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Macao A man on the run in the Far... MORE > $14.95 Regularly $17.99 Buy Now

Home Video Reviews

With a title like Macao (1952) and a directing credit for Josef von Sternberg, one might be forgiven for anticipating a film like the exotic Sternberg productions of old, such as Shanghai Express (1935). But the more important credit on Macao is that of the producer: Howard Hughes. This is a Hughes production all the way, which means less coherence and more over-the-top sensationalism. Sternberg, in fact, didn't even complete work on the picture.

Macao, now available on DVD, stars Robert Mitchum and Jane Russell, who had just appeared together in another Hughes production, His Kind of Woman (1951). Macao is not as good a movie, but it's still somewhat mysterious and provides another enjoyable pairing of the two stars, who do make a great team. As commentator Eddie Muller says on his audio track, Russell is "the female equivalent of Mitchum" with her wisecracks and "tough-dame" demeanor.

Things start off on a tasty note with Mitchum happening by the ship cabin where Russell is being manhandled by a lecherous oaf. Mitchum rescues her and knocks the guy out, only to be pickpocketed by Russell. From then on, they and another passenger, William Bendix, become caught up in a plot involving stolen diamonds and mistaken identities in the East Asian port of Macao, whose underworld is run by gambling house owner Brad Dexter. Gloria Grahame is on hand as Dexter's girlfriend, and she is positively stunning; unfortunately she isn't given much to do.

Josef von Sternberg was working infrequently at this point in his career but still imposed his usual dictatorial rules on his cast and crew, such as positively no eating or drinking on set. Mitchum finally brought in a picnic basket one day and handed out food to everyone. "Do you want to get fired?" Sternberg threatened. "No," said Mitchum, "you'll get fired."

Alain Silver and Elizabeth Ward, in their book Film Noir: An Encyclopedic Reference, say that Nicholas Ray was hired to re-shoot almost the entire movie, while Andrew Sarris, in his book The Films of Josef von Sternberg, writes that Ray merely took over "in the last stages of production," shooting scenes like the climactic fistfight between Mitchum and Dexter. ("This sort of thing was never Sternberg's cup of tea," Sarris notes.) For his part, Sternberg later wrote that the picture "was made under the supervision of six different men in charge... Instead of fingers in that pie, half a dozen clowns immersed various parts of their anatomy in it. Their names do not appear in the list of credits."

In any event, Sternberg was indeed replaced at some point by Ray, and all that remains of Sternberg's presence are glimmers of his old trademark visual style. One can see it in the scenes at the docks, with shots made through netting or veils; in a few shots on the street crammed with extras in a Far East setting; and in shots of a gambling house with baskets dropped down from above to pick up money, a la The Shanghai Gesture (1929). But these are mere sporadic moments, and Macao really is not a major Sternberg film in any way, shape or form.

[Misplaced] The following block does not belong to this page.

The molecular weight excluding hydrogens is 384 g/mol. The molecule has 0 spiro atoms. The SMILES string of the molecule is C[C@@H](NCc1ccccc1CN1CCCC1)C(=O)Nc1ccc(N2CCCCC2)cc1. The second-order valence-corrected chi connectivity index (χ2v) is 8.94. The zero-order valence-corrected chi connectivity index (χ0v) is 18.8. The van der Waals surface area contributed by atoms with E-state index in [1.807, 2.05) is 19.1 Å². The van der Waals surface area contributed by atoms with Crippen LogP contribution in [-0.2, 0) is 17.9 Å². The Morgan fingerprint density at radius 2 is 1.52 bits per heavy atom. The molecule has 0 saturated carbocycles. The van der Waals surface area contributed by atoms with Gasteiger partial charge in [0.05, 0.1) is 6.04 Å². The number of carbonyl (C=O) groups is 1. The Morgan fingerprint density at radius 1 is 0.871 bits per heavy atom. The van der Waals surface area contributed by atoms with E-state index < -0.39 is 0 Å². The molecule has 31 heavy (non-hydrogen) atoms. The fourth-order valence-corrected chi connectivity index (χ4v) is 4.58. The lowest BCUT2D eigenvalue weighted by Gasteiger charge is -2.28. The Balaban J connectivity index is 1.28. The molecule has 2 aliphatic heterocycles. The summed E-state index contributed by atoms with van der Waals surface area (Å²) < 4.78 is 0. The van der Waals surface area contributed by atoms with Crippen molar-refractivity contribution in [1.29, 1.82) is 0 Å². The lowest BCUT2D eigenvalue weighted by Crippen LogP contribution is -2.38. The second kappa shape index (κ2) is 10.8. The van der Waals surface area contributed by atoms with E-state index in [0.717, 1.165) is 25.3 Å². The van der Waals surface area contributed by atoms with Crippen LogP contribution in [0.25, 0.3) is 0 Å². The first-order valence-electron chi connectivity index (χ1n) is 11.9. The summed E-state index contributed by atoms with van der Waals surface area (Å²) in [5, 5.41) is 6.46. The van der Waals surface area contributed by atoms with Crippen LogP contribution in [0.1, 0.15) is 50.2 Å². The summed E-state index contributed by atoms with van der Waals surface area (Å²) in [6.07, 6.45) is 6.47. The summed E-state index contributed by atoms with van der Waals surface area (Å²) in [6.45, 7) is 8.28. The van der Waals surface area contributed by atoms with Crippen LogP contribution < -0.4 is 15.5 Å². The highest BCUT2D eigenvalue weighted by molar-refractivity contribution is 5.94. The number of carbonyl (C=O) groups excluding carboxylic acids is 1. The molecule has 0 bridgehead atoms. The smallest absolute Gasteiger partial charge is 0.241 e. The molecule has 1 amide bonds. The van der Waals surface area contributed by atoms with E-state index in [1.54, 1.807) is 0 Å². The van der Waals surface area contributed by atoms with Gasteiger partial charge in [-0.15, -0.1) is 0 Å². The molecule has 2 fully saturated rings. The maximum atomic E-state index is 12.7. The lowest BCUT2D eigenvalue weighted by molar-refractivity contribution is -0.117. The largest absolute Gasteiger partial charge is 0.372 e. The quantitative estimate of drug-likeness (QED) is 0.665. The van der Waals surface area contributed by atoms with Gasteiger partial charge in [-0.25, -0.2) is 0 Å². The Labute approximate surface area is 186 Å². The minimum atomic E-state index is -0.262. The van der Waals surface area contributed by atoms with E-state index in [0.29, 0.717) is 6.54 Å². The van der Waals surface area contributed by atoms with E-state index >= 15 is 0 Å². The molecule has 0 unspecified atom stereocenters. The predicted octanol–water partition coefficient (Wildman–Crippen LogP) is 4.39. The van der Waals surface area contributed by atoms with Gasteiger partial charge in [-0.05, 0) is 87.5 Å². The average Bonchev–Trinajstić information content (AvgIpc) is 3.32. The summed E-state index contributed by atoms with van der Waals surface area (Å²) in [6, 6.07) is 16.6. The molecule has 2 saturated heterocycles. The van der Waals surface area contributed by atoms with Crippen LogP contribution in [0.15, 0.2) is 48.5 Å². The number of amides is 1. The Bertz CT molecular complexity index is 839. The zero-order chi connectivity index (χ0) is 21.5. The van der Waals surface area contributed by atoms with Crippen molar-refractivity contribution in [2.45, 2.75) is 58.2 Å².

On the DVD's very worthwhile commentary track, film noir authority Eddie Muller discusses the movie with its writer, Stanley Rubin; occasional and welcome comments by Jane Russell are edited in. The commentary is not scene-specific, with the men instead going over the movie in general and touching on a host of tangential subjects such as Howard Hughes, stories about the stars (that lucky devil Rubin briefly dated Gloria Grahame), and Rubin's career.

Rubin was attached to produce Macao as his first such effort, but when Mitchum and Russell came on board, the studio decided it was too big a picture for an inexperienced producer. Ultimately Rubin agreed to produce The Narrow Margin (1952), a B film, instead -- a good transaction, for The Narrow Margin is one of the finest noirs ever made, a movie that moves like lightning from beginning to end. It also singlehandedly got Rubin a new contract at Fox when Darryl Zanuck saw it and was impressed. That was fortuitous for at around this same time, Rubin had a creative falling-out with Howard Hughes over another picture, The Whip Hand. (Rubin ended up taking his name off that film altogether.) Rubin is eminently clear and lucid while relating all these tales, and Muller also knows his stuff. Strangely, however, there is no discussion of Sternberg being replaced by Nicholas Ray until Jane Russell refers to it in her closing comment.

Also included on the DVD are a trailer and an episode of TCM's "Private Screenings," with Mitchum and Russell interviewed by Robert Osbourne. Mitchum recalls how he rewrote a few scenes for Macao after Nick Ray took over the directing reigns. Mitchum and Russell remained great friends right up to Mitchum's death.

Macao is available individually or as part of Warner Home Video's Robert Mitchum: The Signature Collection, which also includes Home From the Hill (1960), The Sundowners (1960), The Good Guys and the Bad Guys (1969), The Yakuza (1975), and the masterful film noir Angel Face (1952), a true must-see directed by Otto Preminger. A number of commentaries and featurettes abound. Technical quality and artwork are tops.

For more information about Macao, visit Warner Video. To order Macao, go to TCM Shopping.

by Jeremy Arnold